In the end, those pining for a whole sale change at Shire Hall on Monday night after the (delayed) election results were put on public display were left cold.
The want for new faces in the halls of power is natural, particulary when global issues like physician and affordable housing shortages are compounded with local issues such at the County’s water rates. Those who wanted to see different faces at Shire Hall for the upcoming term may be disappointed now but if we circle back in four years, a council with experience might not have been the worst option for the electorate.
Your humble scribe has worn a number of hats in this community and one of the more recent ones was as a volunteer executive member with the local minor hockey system. As many folks know, minor hockey in Ontario is taking a beating after the COVID-19 pandemic wreaked havoc with the 2020 playoffs and the 2020-21 season that really wasn’t. Declining enrolment in programming has left the Ontario Minor Hockey Association with some very tough decisions as smaller associations try to hang on with less and less critical mass year-over-year.
In some areas, the issues facing smaller associations have been enough for the OMHA to create a regional representation hockey model with local league (house league) the only option being offered locally. For example, Stone Mills hasn’t offered rep programming for some time and the players and parents who seek those higher opportunities wind up playing for Napanee or Frontenac.
Should local programming here fall below a certain threshold, it’s not out of the realm of possibility the OMHA could create Quinte Region Red Devils program where players from the County, Belleville and maybe Quinte West tryout for AAA, AA and A teams with PECMHA offering local league hockey only. So what exactly does provincial hockey reorganization have to do with the upcoming term for the newly elected council of the County of Prince Edward? Well, there’s a certain word that starts with the letter A we are very loathe to bring up but is it not out of the realm of possibility amalgamation 2.0 could be upon us if we can’t stand together and solve the issues within our control?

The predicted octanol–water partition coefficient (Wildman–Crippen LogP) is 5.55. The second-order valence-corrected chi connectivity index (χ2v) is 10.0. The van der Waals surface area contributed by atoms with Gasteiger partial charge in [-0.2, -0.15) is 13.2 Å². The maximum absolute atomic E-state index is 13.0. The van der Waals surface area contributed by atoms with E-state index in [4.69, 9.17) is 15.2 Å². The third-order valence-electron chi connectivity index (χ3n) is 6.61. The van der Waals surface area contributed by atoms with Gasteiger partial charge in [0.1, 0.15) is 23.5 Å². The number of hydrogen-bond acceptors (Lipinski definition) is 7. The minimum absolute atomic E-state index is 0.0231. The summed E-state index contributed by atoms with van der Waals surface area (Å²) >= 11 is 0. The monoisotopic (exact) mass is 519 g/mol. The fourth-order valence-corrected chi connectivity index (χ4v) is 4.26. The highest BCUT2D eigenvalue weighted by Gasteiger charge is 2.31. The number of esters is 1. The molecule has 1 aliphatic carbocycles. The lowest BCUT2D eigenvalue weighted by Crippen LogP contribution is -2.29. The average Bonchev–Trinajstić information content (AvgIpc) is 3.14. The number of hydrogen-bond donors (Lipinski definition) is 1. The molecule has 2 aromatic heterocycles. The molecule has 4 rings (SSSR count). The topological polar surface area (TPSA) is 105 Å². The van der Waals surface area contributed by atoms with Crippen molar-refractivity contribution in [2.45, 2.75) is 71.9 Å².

How much longer are the County’s infrastructure woes- roads, water and wastewater- going to be harangued here, there and everywhere before the Government of Ontario really starts to examine the potholes and pitfalls in Prince Edward and wonder if linking up with a neighbouring municipality and creating a new regional government wouldn’t be the best course of action for a rural community of 25,000 that has a crumbling road system and multiple waterworks systems it can’t quite afford?
Wasn’t efficiency and the strength of an “all for one” approach not pitched in the local township halls in the late 90’s?
If you’re a glass half full person, there’s good news on the horizon. Houses are starting pop up around Picton and Wellington and the government of Ontario announced late Tuesday it was undertaking a bold strategy to build 1.5 million homes in the next decade.
]More water and waste water customers and an increasing municipal tax base could be the salve for rankled tax payers who look at their water bills and road conditions and wonder what they did in a past life to ever deserve this fate. It isn’t just hyperbole that the next four years are critical to the future of Prince Edward County and there shouldn’t be much of a learning curve for the folks that will serve in municipal government and be tasked with making critical and bold decisions almost immediately.
Maybe your candidate of choice didn’t win election to a seat on Monday evening but, moving forward, council’s success will be our success and here’s betting an experienced council and mayor will be the key required to pilot our community through the dark and rough patches of the next four years.
PICTURING OUR COMMUNITY